James Earl Jones Wins 2011 Paul Robeson Award
Actors' Equity Association announced today that James Earl Jones is the recipient of the 2011 Paul Robeson Award. Created in 1971, the Award recognizes a person who best exemplifies the principles by which Mr. Robeson lived.
Mr. Jones, who is currently starring in Driving Miss Daisy in the West End, London, sent a statement to be read at Equity's General Membership meeting on Friday, October 14, 2011. The statement reads, in part: "Mr. Robeson was blessed with many endowments-among them the scholarship and athleticism of his youth, and the activist commitment that followed his fame as a performer. Perhaps he reached the most souls (including mine) as a singer and artist in the performing arts, and in doing so, he mightily elevated the importance of art to humanity."
Jones joined Equity in 1955 and made his Broadway debut in 1957 in Sunrise at Campobello.
Legendary producer Joseph Papp gave Jones one of his first major breakthroughs, casting him as Michael Williams in Shakespeare's Henry V. This marked the beginning of Jones's long affiliation with the New York Shakespeare Festival, eventually counting the title roles of Othello, Macbeth, and King Lear among his many distinguished performances for the company.
In addition to his celebrated Shakespearian work, he began a long-standing collaboration with South African playwright Athol Fugard, acting in The Blood Knot, Boseman and Lena, and the critically acclaimed Master Harold...and the Boys, among others. In 1969, Jones won a Tony Award for his breakthrough role as boxer Jack Johnson in the Broadway hit, The Great White Hope (which also garnered him an Oscar nomination for the 1970 film adaptation). He won a second Tony Award in 1987 for August Wilson's Fences, in which he played a former baseball player who finds it difficult to communicate with his son.
In the spring of 2005, James Earl Jones appeared on Broadway in a critically acclaimed revival of On Golden Pond for which he was nominated for a Tony Award. The following year, he starred as Supreme Court Justice, Thurgood Marshall in the production of Thurgood at the Westport County Playhouse and in spring of 2008 portrayed "Big Daddy" in Cat on a Hot Tin Roof on Broadway with cast members Terrance Howard, Anika Noni Rose and Phylicia Rashad. James Earl Jones recently finished a second run of Cat on Hot Tin Roof on stage in London with Adrian Lester, Sanaa Lathan, and again Phylicia Rashad. The production won an Olivier Award for "Best Revival" and Mr. Jones was nominated for an Olivier in the Best Actor category. His most recent Broadway appearance was in the acclaimed Driving Miss Daisy with Vanessa Redgrave.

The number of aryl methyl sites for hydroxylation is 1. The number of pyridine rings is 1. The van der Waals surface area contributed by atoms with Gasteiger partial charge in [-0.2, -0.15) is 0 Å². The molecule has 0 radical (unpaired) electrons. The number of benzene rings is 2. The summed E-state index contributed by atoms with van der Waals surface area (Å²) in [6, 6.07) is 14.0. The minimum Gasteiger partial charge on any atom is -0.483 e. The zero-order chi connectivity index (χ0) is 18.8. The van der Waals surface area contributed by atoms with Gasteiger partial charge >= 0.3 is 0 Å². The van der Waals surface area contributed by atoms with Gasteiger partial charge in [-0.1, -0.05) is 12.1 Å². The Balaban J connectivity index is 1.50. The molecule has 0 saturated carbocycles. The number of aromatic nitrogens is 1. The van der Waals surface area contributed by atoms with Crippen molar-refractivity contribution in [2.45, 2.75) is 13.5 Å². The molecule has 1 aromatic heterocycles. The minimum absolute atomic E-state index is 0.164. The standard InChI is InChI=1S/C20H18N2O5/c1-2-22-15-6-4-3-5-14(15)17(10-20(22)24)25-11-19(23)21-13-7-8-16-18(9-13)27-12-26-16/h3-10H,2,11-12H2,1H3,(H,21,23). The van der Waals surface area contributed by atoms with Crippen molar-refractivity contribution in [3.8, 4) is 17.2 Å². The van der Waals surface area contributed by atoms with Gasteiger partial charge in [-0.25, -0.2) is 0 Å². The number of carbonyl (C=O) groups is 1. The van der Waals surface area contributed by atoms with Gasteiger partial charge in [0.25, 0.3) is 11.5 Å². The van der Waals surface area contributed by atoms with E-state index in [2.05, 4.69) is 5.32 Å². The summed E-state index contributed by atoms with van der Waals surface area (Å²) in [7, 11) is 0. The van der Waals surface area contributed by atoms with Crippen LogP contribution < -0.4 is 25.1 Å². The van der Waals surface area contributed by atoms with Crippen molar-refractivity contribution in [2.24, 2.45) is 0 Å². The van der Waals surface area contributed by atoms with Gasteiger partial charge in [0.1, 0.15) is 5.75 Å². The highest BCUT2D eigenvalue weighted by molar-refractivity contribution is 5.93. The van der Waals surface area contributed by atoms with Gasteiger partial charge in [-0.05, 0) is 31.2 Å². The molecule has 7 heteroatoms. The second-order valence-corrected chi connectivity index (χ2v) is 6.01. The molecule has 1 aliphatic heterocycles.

Based on his success in the theater, he was cast in several television roles. In the 1960s, Jones was one of the first African-American actors to appear regularly in daytime soap operas (playing a doctor in both The Guiding Light and As the World Turns. He played Alex Haley in Roots: The Next Generation (1979), Junius Johnson (an Emmy-winning performance) in Heat Wave, about the 1965 riots in Watts, and a great number of guest roles in series ranging from The Defenders and Dr. Kildare to more recently, Two and a Half Men and House. He also earned an Emmy as Gabriel Bird, a disgraced cop turned private investigator, in the 1990-92 series Gabriel's Fire.
He made his film debut in 1964 in Stanley Kubrick's Dr. Strangelove. His numerous film performances include his work as the oppressed coal miner in John Sayles' Matewan, the embittered writer in Field of Dreams. Jones starred the Tom Clancy blockbuster trilogy--The Hunt for Red October, Patriot Games, and Clear and Present Danger--as well as in the film version of the Alan Paton classic Cry, the Beloved Country. Jones is known to Star Wars fans as the voice of Darth Vadar and to children who know him as Mufasa in Disney's The Lion King.
In addition to the many awards he has received as an actor - two Tony Awards, four Emmys, a Golden Globe, two Cable ACEs, two OBIEs, five Drama Desks, and a Grammy Award - Jones has been honored with the National Medal of Arts in 1992 and the John F. Kennedy Center Honor in December 2002. He was honored by the Screen Actors Guild with the Lifetime Achievement Award and next month The Board of Governors of the Academy of Motion Picture Arts and Sciences will present Mr. Jones with an Honorary Oscar in recognition of his long and distinguished career.
Paul Robeson was the epitome of the 20th Century Renaissance man. An actor, singer, cultural scholar, athlete and author, Robeson was also a political activist who spoke out against racism and strove to guarantee the civil rights for all people of color. He strongly believed in the artist's responsibility to society, the freedom of conscience and of expression and was dedicated to the universal brotherhood of all mankind. To honor the man and the principles he set forth, Equity created The Paul Robeson Award in 1971 and made the first presentation in 1974 to Mr. Robeson himself. Past recipients also include Micki Grant, Sidney Poitier, Lloyd Richards, Judith Jamison, Carl Harms, Ossie Davis and Ruby Dee.